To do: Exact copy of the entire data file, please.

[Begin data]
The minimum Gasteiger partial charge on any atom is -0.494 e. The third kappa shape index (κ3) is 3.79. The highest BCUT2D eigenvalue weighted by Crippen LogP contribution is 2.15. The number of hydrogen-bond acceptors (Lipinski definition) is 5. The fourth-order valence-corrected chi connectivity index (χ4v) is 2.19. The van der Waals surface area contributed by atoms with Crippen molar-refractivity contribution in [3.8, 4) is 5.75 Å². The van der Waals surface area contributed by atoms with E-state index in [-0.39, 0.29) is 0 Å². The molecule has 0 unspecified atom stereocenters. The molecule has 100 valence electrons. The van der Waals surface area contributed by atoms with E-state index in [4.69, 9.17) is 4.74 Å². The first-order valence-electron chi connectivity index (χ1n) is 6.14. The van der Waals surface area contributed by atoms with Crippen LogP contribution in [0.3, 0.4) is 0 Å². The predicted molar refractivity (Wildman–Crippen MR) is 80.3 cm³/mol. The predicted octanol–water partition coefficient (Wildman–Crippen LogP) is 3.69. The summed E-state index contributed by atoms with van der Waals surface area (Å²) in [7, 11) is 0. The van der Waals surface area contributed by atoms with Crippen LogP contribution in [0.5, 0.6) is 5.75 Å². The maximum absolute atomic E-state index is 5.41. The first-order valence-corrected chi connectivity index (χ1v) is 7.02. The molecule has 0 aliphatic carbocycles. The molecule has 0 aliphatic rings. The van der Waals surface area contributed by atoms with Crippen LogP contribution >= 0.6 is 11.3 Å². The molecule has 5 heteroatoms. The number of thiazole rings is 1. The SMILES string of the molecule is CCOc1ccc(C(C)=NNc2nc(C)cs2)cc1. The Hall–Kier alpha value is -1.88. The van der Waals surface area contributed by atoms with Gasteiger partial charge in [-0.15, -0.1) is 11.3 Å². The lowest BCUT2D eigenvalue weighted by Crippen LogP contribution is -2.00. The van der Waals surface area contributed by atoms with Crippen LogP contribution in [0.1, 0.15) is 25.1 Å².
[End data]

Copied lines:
The minimum Gasteiger partial charge on any atom is -0.494 e. The third kappa shape index (κ3) is 3.79. The highest BCUT2D eigenvalue weighted by Crippen LogP contribution is 2.15. The number of hydrogen-bond acceptors (Lipinski definition) is 5. The fourth-order valence-corrected chi connectivity index (χ4v) is 2.19. The van der Waals surface area contributed by atoms with Crippen molar-refractivity contribution in [3.8, 4) is 5.75 Å². The van der Waals surface area contributed by atoms with E-state index in [-0.39, 0.29) is 0 Å². The molecule has 0 unspecified atom stereocenters. The molecule has 100 valence electrons. The van der Waals surface area contributed by atoms with E-state index in [4.69, 9.17) is 4.74 Å². The first-order valence-electron chi connectivity index (χ1n) is 6.14. The van der Waals surface area contributed by atoms with Crippen LogP contribution in [0.3, 0.4) is 0 Å². The predicted molar refractivity (Wildman–Crippen MR) is 80.3 cm³/mol. The predicted octanol–water partition coefficient (Wildman–Crippen LogP) is 3.69. The summed E-state index contributed by atoms with van der Waals surface area (Å²) in [7, 11) is 0. The van der Waals surface area contributed by atoms with Crippen LogP contribution in [0.5, 0.6) is 5.75 Å². The maximum absolute atomic E-state index is 5.41. The first-order valence-corrected chi connectivity index (χ1v) is 7.02. The molecule has 0 aliphatic carbocycles. The molecule has 0 aliphatic rings. The van der Waals surface area contributed by atoms with Crippen LogP contribution >= 0.6 is 11.3 Å². The molecule has 5 heteroatoms. The number of thiazole rings is 1. The SMILES string of the molecule is CCOc1ccc(C(C)=NNc2nc(C)cs2)cc1. The Hall–Kier alpha value is -1.88. The van der Waals surface area contributed by atoms with Gasteiger partial charge in [-0.15, -0.1) is 11.3 Å². The lowest BCUT2D eigenvalue weighted by Crippen LogP contribution is -2.00. The van der Waals surface area contributed by atoms with Crippen LogP contribution in [0.1, 0.15) is 25.1 Å².